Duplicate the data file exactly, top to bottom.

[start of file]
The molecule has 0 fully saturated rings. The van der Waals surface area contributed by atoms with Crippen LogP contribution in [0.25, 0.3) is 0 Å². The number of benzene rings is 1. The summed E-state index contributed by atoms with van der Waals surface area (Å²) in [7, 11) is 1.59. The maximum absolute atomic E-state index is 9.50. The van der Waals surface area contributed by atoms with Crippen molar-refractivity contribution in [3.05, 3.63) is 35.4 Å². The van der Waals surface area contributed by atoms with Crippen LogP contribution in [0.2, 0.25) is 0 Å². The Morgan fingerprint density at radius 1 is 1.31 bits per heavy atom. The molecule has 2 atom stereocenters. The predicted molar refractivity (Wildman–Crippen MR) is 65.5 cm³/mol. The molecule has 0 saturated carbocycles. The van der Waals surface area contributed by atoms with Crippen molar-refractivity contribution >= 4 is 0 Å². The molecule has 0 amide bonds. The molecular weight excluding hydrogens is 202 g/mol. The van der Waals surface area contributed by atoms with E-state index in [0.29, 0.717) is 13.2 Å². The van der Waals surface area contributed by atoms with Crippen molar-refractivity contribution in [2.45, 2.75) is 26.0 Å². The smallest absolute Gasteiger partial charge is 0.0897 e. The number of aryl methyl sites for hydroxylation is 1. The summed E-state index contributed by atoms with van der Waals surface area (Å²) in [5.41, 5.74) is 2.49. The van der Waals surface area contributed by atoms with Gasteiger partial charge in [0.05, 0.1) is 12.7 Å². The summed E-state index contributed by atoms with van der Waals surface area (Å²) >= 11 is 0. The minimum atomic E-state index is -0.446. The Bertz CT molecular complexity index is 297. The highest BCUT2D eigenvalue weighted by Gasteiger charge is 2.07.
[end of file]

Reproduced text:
The molecule has 0 fully saturated rings. The van der Waals surface area contributed by atoms with Crippen LogP contribution in [0.25, 0.3) is 0 Å². The number of benzene rings is 1. The summed E-state index contributed by atoms with van der Waals surface area (Å²) in [7, 11) is 1.59. The maximum absolute atomic E-state index is 9.50. The van der Waals surface area contributed by atoms with Crippen molar-refractivity contribution in [3.05, 3.63) is 35.4 Å². The van der Waals surface area contributed by atoms with Crippen LogP contribution in [0.2, 0.25) is 0 Å². The Morgan fingerprint density at radius 1 is 1.31 bits per heavy atom. The molecule has 2 atom stereocenters. The predicted molar refractivity (Wildman–Crippen MR) is 65.5 cm³/mol. The molecule has 0 saturated carbocycles. The van der Waals surface area contributed by atoms with Crippen molar-refractivity contribution >= 4 is 0 Å². The molecule has 0 amide bonds. The molecular weight excluding hydrogens is 202 g/mol. The van der Waals surface area contributed by atoms with E-state index in [0.29, 0.717) is 13.2 Å². The van der Waals surface area contributed by atoms with Crippen molar-refractivity contribution in [2.45, 2.75) is 26.0 Å². The smallest absolute Gasteiger partial charge is 0.0897 e. The number of aryl methyl sites for hydroxylation is 1. The summed E-state index contributed by atoms with van der Waals surface area (Å²) in [5.41, 5.74) is 2.49. The van der Waals surface area contributed by atoms with Gasteiger partial charge in [0.05, 0.1) is 12.7 Å². The summed E-state index contributed by atoms with van der Waals surface area (Å²) >= 11 is 0. The minimum atomic E-state index is -0.446. The Bertz CT molecular complexity index is 297. The highest BCUT2D eigenvalue weighted by Gasteiger charge is 2.07.